Duvall Receives 2016 Luna B. Leopold Young Scientist Award

Alison R. Duvall will receive the 2016 Luna B. Leopold Young Scientist Award at the 2016 American Geophysical Union Fall Meeting, to be held 12–16 December in San Francisco, Calif. The award recognizes “a young scientist for making a significant and outstanding contribution that advances the field of Earth and planetary surface processes.”


It is an honor to present Alison Duvall as the recipient of the Luna B. Leopold Award for 2016. Alison’s contributions have fundamentally advanced understanding of landscapes across a range of scales—from the width of bedrock channels, to the uplift of Tibet, quantitative analysis of landforms across strike-slip faults, and landslides in the Pacific Northwest. It is particularly appropriate for her to receive this award as one of the hallmarks of Leopold’s career was merging field observations and theory to develop insights into a wide range of geomorphological features and processes.

Alison played a key role in early efforts to understand controls on bedrock channel profiles, publishing one of the first papers that helped establish bedrock channel width as a degree of freedom in accommodating spatial variation in rock uplift and erodibility. She influenced thinking about the tectonic geomorphology of Tibet, establishing that faulting began in northeastern Tibet far earlier than previously believed and challenging models for the development of the plateau. She applied low-temperature detrital thermochronometry to rivers draining the eastern margin of the Tibetan Plateau and found evidence for regionally synchronous late Miocene exhumation and uplift. In applying landscape evolution modeling to the quantitative analysis of strike-slip landforms, she developed methods for quantifying the topographic signature of the deformation of catchments along strike slip faults, opening up new ways of analyzing landscapes in tectonically active regions. She was a driving force behind using surface roughness to date Holocene landslides in area around the deadly Oso landslide, demonstrating how to rapidly assess risk in landslide-prone terrain. Alison has established herself as a researcher adept at field, laboratory, and modeling approaches across fluvial, tectonic, and hillslope geomorphology. She is a deserving recipient of an award that honors a scientist whose breadth and depth of interests continue to inspire.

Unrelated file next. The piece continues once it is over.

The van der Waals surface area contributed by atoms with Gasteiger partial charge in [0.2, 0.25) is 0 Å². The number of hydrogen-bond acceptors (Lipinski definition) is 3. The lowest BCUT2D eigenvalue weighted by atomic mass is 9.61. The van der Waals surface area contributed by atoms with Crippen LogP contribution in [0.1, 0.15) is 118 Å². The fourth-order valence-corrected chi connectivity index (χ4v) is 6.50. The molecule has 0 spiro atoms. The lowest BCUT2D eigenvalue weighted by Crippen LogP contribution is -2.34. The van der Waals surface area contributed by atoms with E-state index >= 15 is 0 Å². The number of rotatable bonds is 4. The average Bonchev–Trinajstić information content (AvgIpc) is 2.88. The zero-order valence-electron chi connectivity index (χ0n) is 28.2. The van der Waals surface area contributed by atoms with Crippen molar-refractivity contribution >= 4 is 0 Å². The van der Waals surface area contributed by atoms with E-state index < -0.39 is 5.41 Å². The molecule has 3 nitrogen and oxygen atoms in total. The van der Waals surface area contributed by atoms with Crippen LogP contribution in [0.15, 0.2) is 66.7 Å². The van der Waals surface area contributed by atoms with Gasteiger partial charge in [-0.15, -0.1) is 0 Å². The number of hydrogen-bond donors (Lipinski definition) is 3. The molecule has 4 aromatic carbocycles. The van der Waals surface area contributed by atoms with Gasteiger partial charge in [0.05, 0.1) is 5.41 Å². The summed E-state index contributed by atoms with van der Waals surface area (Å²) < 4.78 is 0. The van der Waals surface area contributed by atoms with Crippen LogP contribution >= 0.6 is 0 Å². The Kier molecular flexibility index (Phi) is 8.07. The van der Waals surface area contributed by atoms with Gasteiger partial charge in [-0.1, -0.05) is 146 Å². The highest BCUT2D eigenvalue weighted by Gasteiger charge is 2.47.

—David R. Montgomery, University of Washington, Seattle


Thank you for the generous citation. I am deeply honored to receive the 2016 Luna B. Leopold Award and thrilled to join the list of esteemed scientists who received this award before me.

Looking back, I cringe a little recalling my master’s degree application. I think I checked almost every desired specialization—a classic mistake. Somehow, Doug Burbank and Eric Kirby looked past my greenness and took a chance on me. I am forever grateful that they did.

Through the next years, I sharpened my interests and learned much about rising mountains and the surface processes that act to shape them. But the greatest lesson they taught me was that it was okay, advantageous even, to cross disciplinary boundaries in order to chase big scientific questions.

And so I have.

Asking questions beyond a narrow subfield helped give me the confidence to say yes when Marin Clark offered me a Ph.D. tackling problems as heady and complex as the formation of the Tibetan Plateau. With Marin’s guidance, I gained a fuller appreciation for how what happens far below Earth’s surface affects the processes that we study above. She showed me how to meld geodynamics, tectonics, and geomorphology with a tool kit that stretches from the field to the lab to the equation on the back of a napkin.

Marin was also the first female geoscience mentor in my life. Her success and positive example influenced me profoundly as a young woman forging a path in a male-dominated profession.

Finally, I thank Greg Tucker for agreeing to take me as a postdoc, despite my glaring lack of modeling experience. His kindness, generosity, and landscape brilliance have contributed richly to my science and allowed me to interweave my core research pillars—rivers, hillslopes, and faults—using a single beautiful landscape model.

Thank you!

—Alison R. Duvall, University of Washington, Seattle